“If you’ll have a long commute, there are plenty of benefits you should consider asking for. For instance, you could request that they provide you with an automobile to use. If they won’t do that, maybe they could add your car to the company insurance policy, cover a certain portion of your automobile expenses, or share the cost of a leased vehicle.” —Michael Rainey, a business instructor at Pepperdine Graziadio Business School
10. Health and wellness benefits
“If you care a lot about health and wellness, you can always try negotiating for relevant benefits—like gym pass reimbursement, work showers, or the option to use a standing desk.” —Becky Barr, the head of jobs data insights at the job search company Adzuna
11. Getting a work phone or laptop
“Depending on where you work, you might need technology to get the job done. Will the company provide you with a laptop? A cell phone? Any other relevant device?” —Matthew Burr
12. Moving costs (if you’re relocating)
“If you’re taking a new job that’s far away from where you currently live, ask about relocation assistance. Some employers offer this automatically and have set allowances built into their budgets, but others might not—you might need to negotiate to get it on the table.” —Brandi Britton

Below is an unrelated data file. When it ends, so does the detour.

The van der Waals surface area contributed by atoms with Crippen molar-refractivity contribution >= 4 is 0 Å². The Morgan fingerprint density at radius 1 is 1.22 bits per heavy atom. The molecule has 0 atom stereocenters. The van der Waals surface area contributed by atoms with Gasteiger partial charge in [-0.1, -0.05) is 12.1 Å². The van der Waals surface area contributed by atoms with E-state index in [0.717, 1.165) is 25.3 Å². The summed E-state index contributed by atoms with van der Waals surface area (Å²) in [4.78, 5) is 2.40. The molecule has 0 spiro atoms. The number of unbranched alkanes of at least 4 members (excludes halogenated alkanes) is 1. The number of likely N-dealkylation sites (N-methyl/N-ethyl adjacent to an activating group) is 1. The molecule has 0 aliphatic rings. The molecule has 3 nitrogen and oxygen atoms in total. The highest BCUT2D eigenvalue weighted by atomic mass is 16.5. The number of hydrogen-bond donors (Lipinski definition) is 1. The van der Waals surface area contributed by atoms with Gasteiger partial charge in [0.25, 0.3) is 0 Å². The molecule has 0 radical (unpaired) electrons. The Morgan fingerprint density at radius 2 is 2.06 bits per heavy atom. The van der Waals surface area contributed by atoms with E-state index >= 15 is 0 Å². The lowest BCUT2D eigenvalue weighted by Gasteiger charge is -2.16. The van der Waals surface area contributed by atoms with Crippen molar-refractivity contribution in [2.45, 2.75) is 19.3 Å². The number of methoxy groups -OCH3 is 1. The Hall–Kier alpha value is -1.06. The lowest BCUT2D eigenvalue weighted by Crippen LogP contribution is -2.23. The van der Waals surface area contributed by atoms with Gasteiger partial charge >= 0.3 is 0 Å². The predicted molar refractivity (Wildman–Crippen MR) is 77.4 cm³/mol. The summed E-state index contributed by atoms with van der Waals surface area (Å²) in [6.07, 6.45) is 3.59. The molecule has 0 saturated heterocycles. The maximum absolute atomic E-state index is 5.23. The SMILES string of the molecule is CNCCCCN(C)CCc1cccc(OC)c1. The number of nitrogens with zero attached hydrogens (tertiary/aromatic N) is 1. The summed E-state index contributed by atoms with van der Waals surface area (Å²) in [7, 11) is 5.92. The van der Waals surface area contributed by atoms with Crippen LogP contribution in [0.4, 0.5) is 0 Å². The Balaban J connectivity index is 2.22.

13. Whether they’ll write severance package guidelines into your contract
“One perk to consider is asking for is a severance package written into your contract. This package would activate should the company be acquired or should you be laid off due to no fault of your own, and it can help you ensure that you’re prepared in case things go awry.” —Susan Peppercorn, a senior career transition consultant with the leadership development firm ClearRock
14. Time off for community service or charitable contribution matching
“If community causes are important to you, ask if the company supports days off to volunteer. What about matching contributions to charities or other causes?” —Tiffani Murray
15. A better title
“Sometimes, non-monetary benefits can translate into greater value than a simple raise can. For example, negotiating for a more senior-level title or office is an obvious way to create non-monetary value for yourself. Plus, your ability to innovate and create bilateral benefits might impress the prospective employer, as well.” —Michael Rainey
16. A signing bonus
“One form of monetary negotiation that people often forget: bonuses. These can and should be negotiated (even annually, during your performance review). You can negotiate for a sign-on bonus or relocation bonus when you first accept an offer, and you can also negotiate for other kinds of bonuses—ones you earn if you excel at your job.” —Claire Bissot, the managing director of HR services at the financial services and business consulting firm CBIZ
17. Stock options or any other long-term incentives
“You can always ask about stock options or other long-term incentives if you’re at the management level. Many companies reserve some of these benefits for certain levels, but it never hurts to ask if it hasn’t come up.” —Tiffani Murray